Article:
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Gobernador Ingeniero Valentín Virasoro, Argentina

Maymo J.L.,University of Buenos Aires | Perez Perez A.,University of Seville | Gambino Y.,University of Buenos Aires | Calvo J.C.,University of Buenos Aires | And 3 more authors.
Placenta | Year: 2011

Leptin is a 16000 MW protein originally described as an adipocyte-derived signaling molecule for the central control of metabolism. However, pleiotropic effects of leptin have been identified in reproduction and pregnancy. The leptin gene is expressed in placenta, where leptin promotes proliferation and survival of trophoblast cells. Study of the major signaling pathways known to be triggered by leptin receptor has revealed that leptin stimulates JAK/STAT, MAPK and PI3K pathways in placental cells. Leptin also exerts an antiapoptotic action in placenta and this effect is mediated by the MAPK pathway. Moreover, leptin stimulates protein synthesis by activating the translational machinery via both PI3K and MAPK pathways. Expression of leptin in placenta is highly regulated, suggesting that certain key pregnancy molecules participate in such regulation. An important hormone in reproduction, hCG, induces leptin expression in trophoblast cells and this effect involves the MAPK signal transduction pathway. Moreover, the cyclic nucleotide cAMP, which has profound actions upon human trophoblast function, also stimulates leptin expression and this effect seems to be mediated by crosstalk between the PKA and MAPK signaling pathways. Estrogens play a central role in reproduction. 17β-estradiol upregulates leptin expression in placental cells through genomic and non-genomic actions, probably via crosstalk between estrogen receptor-α and the MAPK and PI3K signal transduction pathways. Taken together these findings give a better understanding of the function of leptin and the regulatory mechanisms of leptin expression in human placental trophoblast and further support the importance of leptin in the biology of reproduction.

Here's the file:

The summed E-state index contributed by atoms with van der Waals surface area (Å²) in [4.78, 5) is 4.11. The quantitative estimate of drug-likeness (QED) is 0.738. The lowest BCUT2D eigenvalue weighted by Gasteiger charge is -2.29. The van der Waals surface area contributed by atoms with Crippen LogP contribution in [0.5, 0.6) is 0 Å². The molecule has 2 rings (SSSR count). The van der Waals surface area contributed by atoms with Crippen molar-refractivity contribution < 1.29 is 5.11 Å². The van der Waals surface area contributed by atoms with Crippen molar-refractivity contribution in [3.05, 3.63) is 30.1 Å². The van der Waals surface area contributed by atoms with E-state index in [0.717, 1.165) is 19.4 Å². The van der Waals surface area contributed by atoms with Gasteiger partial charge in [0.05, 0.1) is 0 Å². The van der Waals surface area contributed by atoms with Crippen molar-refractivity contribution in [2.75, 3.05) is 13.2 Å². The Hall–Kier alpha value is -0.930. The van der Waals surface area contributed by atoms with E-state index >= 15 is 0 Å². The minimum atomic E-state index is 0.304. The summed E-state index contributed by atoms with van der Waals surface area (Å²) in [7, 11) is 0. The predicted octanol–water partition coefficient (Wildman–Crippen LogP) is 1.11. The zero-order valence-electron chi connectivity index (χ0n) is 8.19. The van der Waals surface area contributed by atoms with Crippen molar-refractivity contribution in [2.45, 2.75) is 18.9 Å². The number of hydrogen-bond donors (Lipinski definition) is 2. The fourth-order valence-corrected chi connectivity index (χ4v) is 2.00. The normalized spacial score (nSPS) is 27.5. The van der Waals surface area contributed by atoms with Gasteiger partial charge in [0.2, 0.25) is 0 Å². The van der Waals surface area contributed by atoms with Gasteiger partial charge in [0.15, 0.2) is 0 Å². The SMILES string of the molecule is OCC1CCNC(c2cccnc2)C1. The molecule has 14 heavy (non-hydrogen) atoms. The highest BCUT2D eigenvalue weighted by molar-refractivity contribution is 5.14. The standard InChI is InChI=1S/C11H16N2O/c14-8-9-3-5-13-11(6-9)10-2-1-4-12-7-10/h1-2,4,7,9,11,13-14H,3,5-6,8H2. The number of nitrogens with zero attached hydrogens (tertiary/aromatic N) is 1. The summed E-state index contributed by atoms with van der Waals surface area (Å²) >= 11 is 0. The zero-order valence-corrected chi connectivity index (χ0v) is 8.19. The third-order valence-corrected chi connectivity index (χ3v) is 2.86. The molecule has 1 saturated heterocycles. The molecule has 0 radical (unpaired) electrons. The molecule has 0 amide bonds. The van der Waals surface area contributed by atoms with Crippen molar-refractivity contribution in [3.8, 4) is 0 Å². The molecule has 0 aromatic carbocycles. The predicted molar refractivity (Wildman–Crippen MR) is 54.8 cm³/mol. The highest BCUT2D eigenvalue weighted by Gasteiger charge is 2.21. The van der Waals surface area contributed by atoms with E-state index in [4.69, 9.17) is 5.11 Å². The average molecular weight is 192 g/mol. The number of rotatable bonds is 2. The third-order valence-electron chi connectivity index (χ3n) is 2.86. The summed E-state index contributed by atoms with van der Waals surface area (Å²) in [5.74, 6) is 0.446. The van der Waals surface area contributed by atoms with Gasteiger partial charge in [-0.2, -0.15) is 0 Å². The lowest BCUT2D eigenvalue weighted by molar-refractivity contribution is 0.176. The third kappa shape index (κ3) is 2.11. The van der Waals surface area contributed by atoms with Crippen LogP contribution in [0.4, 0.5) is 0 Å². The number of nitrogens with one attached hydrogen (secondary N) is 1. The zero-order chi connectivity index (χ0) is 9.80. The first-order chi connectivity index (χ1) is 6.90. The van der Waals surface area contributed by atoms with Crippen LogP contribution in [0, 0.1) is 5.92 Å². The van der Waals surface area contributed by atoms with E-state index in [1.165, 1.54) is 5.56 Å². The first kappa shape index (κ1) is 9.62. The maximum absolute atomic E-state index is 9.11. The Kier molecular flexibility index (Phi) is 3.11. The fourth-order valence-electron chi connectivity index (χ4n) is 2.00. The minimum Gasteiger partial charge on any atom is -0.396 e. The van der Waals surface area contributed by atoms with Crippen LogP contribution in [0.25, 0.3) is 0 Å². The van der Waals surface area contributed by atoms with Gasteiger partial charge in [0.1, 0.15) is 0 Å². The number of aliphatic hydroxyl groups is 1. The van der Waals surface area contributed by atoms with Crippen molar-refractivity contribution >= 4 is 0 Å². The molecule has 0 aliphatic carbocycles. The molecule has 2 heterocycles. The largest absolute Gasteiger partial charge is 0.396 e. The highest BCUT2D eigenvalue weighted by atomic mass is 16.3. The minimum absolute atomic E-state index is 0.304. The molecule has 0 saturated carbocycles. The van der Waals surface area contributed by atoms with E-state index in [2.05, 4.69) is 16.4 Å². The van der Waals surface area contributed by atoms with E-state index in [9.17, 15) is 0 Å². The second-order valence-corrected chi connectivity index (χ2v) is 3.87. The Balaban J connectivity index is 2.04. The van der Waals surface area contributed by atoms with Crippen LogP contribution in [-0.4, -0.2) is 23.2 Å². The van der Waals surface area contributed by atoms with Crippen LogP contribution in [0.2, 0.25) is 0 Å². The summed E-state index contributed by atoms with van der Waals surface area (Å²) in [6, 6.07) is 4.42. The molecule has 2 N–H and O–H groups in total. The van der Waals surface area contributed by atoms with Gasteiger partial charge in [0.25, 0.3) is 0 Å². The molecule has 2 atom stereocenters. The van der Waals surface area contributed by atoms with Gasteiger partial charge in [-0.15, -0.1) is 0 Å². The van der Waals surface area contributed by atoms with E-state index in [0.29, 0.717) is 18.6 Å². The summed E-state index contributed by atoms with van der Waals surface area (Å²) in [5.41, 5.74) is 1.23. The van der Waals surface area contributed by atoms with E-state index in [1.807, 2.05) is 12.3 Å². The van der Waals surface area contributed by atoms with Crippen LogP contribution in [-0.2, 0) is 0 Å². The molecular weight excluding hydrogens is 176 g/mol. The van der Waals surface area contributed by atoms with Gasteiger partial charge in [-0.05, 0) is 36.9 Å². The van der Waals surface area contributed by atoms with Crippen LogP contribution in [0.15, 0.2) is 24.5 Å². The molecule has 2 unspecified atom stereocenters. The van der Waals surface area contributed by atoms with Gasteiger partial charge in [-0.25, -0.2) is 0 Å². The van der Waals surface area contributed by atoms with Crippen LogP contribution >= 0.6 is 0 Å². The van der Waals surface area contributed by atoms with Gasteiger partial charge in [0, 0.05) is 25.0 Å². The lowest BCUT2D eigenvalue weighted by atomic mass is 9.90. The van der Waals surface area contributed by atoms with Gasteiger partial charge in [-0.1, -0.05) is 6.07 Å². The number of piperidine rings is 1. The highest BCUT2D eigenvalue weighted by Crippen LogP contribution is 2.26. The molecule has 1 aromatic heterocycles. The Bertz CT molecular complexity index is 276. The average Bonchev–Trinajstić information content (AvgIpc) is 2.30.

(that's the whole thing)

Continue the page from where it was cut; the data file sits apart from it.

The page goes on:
Perez Perez A.,University of Seville | Calvo J.C.,Institute of Biology and Experimental Medicine IBYME | Sanchez-Margalet V.,University of Seville
Placenta | Year: 2012

The steroid hormone 17β-estradiol is an estrogen that influences multiple aspects of placental function and fetal development in humans. During early pregnancy it plays a role in the regulation of blastocyst implantation, trophoblast differentiation and invasiveness, remodeling of uterine arteries, immunology and trophoblast production of hormones such as leptin. Estradiol exerts some effects through the action of classical estrogen receptors ERα and ERβ, which act as ligand-activated transcription factors and regulate gene expression. In addition, estradiol can elicit rapid responses from membrane-associated receptors, like activation of protein-kinase pathways. Thus, the cellular effects of estradiol will depend on the specific receptors expressed and the integration of their signaling events. Leptin, the 16,000 MW protein product of the obese gene, was originally considered an adipocyte-derived signaling molecule for the central control of metabolism. However, pleiotropic effects of leptin have been identified in reproduction and pregnancy. The leptin gene is expressed in placenta, where leptin promotes proliferation and survival of trophoblastic cells. Expression of leptin in placenta is highly regulated by key pregnancy molecules as hCG and estradiol. The aim of this paper is to review the molecular mechanisms underlying estrogen functions in trophoblastic cells; focusing on mechanisms involved in estradiol regulation of placental leptin expression. © 2012 Published by IFPA and Elsevier Ltd.

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